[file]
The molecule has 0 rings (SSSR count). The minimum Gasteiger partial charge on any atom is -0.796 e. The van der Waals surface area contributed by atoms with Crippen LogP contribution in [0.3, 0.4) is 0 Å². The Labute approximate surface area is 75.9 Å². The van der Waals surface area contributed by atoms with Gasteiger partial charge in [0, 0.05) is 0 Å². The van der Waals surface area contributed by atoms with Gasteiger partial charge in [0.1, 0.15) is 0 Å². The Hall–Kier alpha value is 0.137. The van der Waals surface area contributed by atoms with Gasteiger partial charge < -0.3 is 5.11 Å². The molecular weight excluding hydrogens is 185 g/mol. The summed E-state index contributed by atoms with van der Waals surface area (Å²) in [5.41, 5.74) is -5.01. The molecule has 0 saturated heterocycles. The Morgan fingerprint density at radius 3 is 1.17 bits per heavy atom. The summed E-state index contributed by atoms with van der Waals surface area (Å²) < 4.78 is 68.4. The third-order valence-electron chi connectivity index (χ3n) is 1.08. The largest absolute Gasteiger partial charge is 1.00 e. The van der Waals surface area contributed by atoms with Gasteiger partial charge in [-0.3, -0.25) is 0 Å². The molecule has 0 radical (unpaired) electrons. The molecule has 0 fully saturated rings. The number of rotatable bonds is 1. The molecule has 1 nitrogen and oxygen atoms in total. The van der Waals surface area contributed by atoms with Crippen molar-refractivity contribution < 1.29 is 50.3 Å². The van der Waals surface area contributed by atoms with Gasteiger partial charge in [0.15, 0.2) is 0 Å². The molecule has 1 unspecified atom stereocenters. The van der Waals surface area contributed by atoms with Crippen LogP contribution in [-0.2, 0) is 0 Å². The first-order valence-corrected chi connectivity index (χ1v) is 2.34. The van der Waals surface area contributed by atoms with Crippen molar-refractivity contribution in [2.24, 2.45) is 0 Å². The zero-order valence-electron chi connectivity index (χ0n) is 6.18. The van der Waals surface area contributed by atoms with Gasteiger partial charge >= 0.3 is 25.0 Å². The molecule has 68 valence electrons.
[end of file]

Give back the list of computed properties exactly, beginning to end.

The molecule has 0 rings (SSSR count). The minimum Gasteiger partial charge on any atom is -0.796 e. The van der Waals surface area contributed by atoms with Crippen LogP contribution in [0.3, 0.4) is 0 Å². The Labute approximate surface area is 75.9 Å². The van der Waals surface area contributed by atoms with Gasteiger partial charge in [0, 0.05) is 0 Å². The van der Waals surface area contributed by atoms with Gasteiger partial charge in [0.1, 0.15) is 0 Å². The Hall–Kier alpha value is 0.137. The van der Waals surface area contributed by atoms with Gasteiger partial charge < -0.3 is 5.11 Å². The molecular weight excluding hydrogens is 185 g/mol. The summed E-state index contributed by atoms with van der Waals surface area (Å²) in [5.41, 5.74) is -5.01. The molecule has 0 saturated heterocycles. The Morgan fingerprint density at radius 3 is 1.17 bits per heavy atom. The summed E-state index contributed by atoms with van der Waals surface area (Å²) < 4.78 is 68.4. The third-order valence-electron chi connectivity index (χ3n) is 1.08. The largest absolute Gasteiger partial charge is 1.00 e. The van der Waals surface area contributed by atoms with Gasteiger partial charge in [-0.3, -0.25) is 0 Å². The molecule has 0 radical (unpaired) electrons. The molecule has 0 fully saturated rings. The number of rotatable bonds is 1. The molecule has 1 nitrogen and oxygen atoms in total. The van der Waals surface area contributed by atoms with Crippen molar-refractivity contribution < 1.29 is 50.3 Å². The van der Waals surface area contributed by atoms with Gasteiger partial charge in [0.15, 0.2) is 0 Å². The molecule has 1 unspecified atom stereocenters. The van der Waals surface area contributed by atoms with Crippen LogP contribution in [-0.2, 0) is 0 Å². The first-order valence-corrected chi connectivity index (χ1v) is 2.34. The van der Waals surface area contributed by atoms with Crippen molar-refractivity contribution in [2.24, 2.45) is 0 Å². The zero-order valence-electron chi connectivity index (χ0n) is 6.18. The van der Waals surface area contributed by atoms with Gasteiger partial charge >= 0.3 is 25.0 Å². The molecule has 68 valence electrons.